Thorton. Not that I know of.
Prisoner. I wath taken up for a Quarrel, and sent to the Cage, and thith Woman came to thee me there, and thaid thee did not know me.
Thornton. I never was nigh the Cage.
Thomas Ovington , Beadle. Between one and two in the Morning a Woman came to the Watch-house, and said there was a Disturbance in Blue-coat-fields; I went with the Watch thither, and knock'd at the Door, and Thornton let us in, and said, the People were got out backwards; we follow'd; the Prisoner was getting over the Wall; I went into the Alley and found him sitting on a Bench thus - with his Hands on his Knees, as if he had been asleep. John, says I, you must go with me to the Watch-house. Go with you, you Black-guard Dog? says he. Do you know who you talk to? I'd have you to know, Sirrah, that I have got Money, and a 5 l. Note in my Pocket. I made no more Words, but took him away. When he was in the Watch-house he pull'd a Paper out of his Fob, and said, See here, you Rascal! you Black-guard Rogue! here's a 5 l. Note! I ask'd him to let me see it in my Hand, but he refus'd, and put it up again.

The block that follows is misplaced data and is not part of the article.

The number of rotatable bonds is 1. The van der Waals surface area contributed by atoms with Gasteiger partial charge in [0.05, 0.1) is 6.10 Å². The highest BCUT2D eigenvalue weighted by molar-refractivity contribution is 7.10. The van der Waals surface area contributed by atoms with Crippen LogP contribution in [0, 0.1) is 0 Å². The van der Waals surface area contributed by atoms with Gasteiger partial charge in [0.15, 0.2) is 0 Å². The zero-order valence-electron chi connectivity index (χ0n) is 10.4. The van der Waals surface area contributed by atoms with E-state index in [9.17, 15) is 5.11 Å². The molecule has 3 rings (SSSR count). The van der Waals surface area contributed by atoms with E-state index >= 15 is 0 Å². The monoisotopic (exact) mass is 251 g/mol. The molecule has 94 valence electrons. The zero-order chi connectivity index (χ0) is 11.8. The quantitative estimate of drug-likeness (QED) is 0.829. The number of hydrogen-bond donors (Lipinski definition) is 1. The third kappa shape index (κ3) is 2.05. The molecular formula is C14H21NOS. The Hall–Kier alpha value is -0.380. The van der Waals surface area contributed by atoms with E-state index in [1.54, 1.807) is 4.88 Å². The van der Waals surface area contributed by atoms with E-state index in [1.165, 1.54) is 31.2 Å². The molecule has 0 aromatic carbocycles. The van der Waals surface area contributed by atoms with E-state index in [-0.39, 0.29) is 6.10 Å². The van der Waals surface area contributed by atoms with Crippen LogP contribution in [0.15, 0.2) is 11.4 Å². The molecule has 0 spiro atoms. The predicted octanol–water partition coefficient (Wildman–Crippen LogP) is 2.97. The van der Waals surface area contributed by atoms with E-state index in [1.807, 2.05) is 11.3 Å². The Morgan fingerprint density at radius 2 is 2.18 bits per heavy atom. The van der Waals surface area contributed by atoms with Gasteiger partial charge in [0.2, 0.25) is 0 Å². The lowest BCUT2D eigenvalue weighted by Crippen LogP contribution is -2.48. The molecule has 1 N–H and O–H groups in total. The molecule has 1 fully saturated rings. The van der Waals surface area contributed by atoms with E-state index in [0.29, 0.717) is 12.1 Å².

Prisoner. Did you find any Note upon me, when you search'd me in the Morning?
Ovington. No; I search'd him only for Arms, for I did not then think the Paper he had shewn me was really such a Note as he said it was. In the Morning the Prosecutor came to see him in the Cage, and said directly, That's the Man! He robb'd me of 4 s. a pair of Garters, a Key, a Handkerchief, and a Note of 5 l. 9 s.
Prisoner. One of the Watchmen search'd
Ovington. I did not see any Watchman search him.
Prisoner. I wath going to thee for my Wife, and call'd in at thith Brandy-thop to drink, and there I thaw the Prothecutor and another Man, like a Thea-saring Man, and they akth'd me to drink with them, and we had two Half-pinth of Brandy together, and then I went about my Bithineth, and going home there wath a Quarrel, and I went to take a Manth part, and so I wath thent to the Cage.
The Jury found him guilty . Death .